My new employer was located in the top two floors of a very high downtown high-rise. It towered over the surrounding buildings in an area known for its cloud piercing glass towers. Riding up in the elevator that Monday morning wearing a tie, slacks and my gray suede jacket I suddenly felt over dressed. Noting my fellow passengers, I realized business casual in this town meant starched jeans, boots and collared shirt. Ties and jackets were optional almost everywhere, and suits were reserved for the boardroom. Stripping off my tie, I nervously stepped out of the elevator and into a posh, modern reception area decorated in Texas chic: browns, tans, grays and leather; cowboy prints and armadillos. It was down home meets tacky.
“May I help you?”
I could feel her gaze examining me. As I looked up, the owner of the fabulous legs rose from her desk. “Yes,” I answered, finding the rest of her as delicious as her legs. “I have an appointment with the station manager.”
She gave me a smile of approval, flashing blindingly white teeth through full pink painted lips. “Oh, yes, you must be Billy.” There was just a hint of cute Texas twang in her soft voice. She stepped forward holding out a slender hand, each delicate finger proudly sporting a painstakingly manicured nail in bright pink; each one a stranger to a typewriter keyboard.
Her handshake was strong and positive, warm and comfortable. She stood a full three inches taller than me in her pink heels. The simple short sleeved blue dress, cinched at the waist with a wide pink belt revealed smooth cream colored skin adorned with a gold chain and a #1 pendant. Just then the phone buzzed. Gracefully slipping back behind the desk, she lifted the receiver. Flipping aside long naturally yellow hair revealed gold Texas shaped studs piercing her delicate ears. As she spoke, her slightly turned nose twitched and wiggled like a bunny’s. It was incredibly sexy.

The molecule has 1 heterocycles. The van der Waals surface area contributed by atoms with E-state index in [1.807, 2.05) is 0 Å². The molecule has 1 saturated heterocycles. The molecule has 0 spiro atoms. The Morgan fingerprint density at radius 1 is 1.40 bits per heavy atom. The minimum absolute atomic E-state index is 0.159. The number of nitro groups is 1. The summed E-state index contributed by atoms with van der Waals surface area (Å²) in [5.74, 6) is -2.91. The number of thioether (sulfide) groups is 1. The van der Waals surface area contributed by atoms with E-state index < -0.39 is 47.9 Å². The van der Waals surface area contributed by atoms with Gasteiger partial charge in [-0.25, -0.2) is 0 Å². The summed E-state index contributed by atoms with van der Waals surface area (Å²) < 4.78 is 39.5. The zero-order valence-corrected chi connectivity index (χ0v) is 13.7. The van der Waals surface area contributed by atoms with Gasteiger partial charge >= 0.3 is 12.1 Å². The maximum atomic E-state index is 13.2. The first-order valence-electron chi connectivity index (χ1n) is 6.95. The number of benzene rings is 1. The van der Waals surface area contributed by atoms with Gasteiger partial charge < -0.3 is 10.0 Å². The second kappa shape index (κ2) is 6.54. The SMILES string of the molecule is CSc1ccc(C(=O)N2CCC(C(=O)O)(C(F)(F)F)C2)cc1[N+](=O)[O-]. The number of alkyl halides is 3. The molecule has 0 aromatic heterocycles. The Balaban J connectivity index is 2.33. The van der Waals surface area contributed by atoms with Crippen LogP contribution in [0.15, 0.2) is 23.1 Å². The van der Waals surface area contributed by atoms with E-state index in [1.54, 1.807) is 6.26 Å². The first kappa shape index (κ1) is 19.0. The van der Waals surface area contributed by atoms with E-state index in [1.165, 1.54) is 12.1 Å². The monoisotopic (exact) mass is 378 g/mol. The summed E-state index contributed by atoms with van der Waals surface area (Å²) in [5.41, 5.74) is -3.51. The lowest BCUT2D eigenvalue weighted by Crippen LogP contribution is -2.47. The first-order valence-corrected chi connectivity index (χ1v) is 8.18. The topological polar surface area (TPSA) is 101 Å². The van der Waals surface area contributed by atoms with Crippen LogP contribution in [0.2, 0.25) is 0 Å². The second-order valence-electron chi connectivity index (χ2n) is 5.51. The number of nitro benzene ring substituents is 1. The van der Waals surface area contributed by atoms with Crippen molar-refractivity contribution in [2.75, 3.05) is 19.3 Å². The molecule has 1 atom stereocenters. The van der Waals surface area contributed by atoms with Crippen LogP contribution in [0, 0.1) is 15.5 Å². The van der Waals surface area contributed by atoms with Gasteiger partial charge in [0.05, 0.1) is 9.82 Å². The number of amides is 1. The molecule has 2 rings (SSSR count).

“I’m sorry, where were we?” she asked, returning the phone to its cradle. Piercing Mediterranean blue eyes, guarded by pencil thin arched brows, smiled at me from behind wispy bangs. I caught myself staring, and for good reason. This woman was beautiful; stunning. She had the looks of a movie star, the air of money and the grace and poise of a sophisticate. Texans had a saying for such women: high maintenance. I wondered what she was doing behind a receptionist desk. I was to find out later that in Texas nearly everyone wears two hats; even if it’s only in their own mind.
“That’s ok. I’m Billy Neblett, or Billy James, on the air anyway. I’m joining the air staff.”
She laughed, letting the formality and her business tone drop. I liked the natural drawl. “Honey, right now you are the air staff. We’ve been running on auto-pilot for a few months now. The new format is on hold.” Auto pilot…? New format…? These words are red flags to any experienced radio person. I tried to collect my thoughts. Catching my reaction she grimaced. “Uh oh, you didn’t know that, did you?”
“Actually, I don’t know much about the station. A headhunter for the company waved an indecent amount of money at me and here I am.”
At that she sighed, nodded knowingly and crossed to a filing cabinet. “Well, don’t let it throw you. Mike… Mr. Jasen, the station manager will explain it all. He’s really a very nice man with way too much on his hands. I’m sure you’ll like it here. We’ll do all we can to make you feel at home.”
I was sure she was serious.
Handing me a pack of employment documents, she deftly punched a few buttons on the complicated looking phone panel. “By the way, my name is Julie. Make yourself comfy. I’ll let Mr. Jasen know you are here.”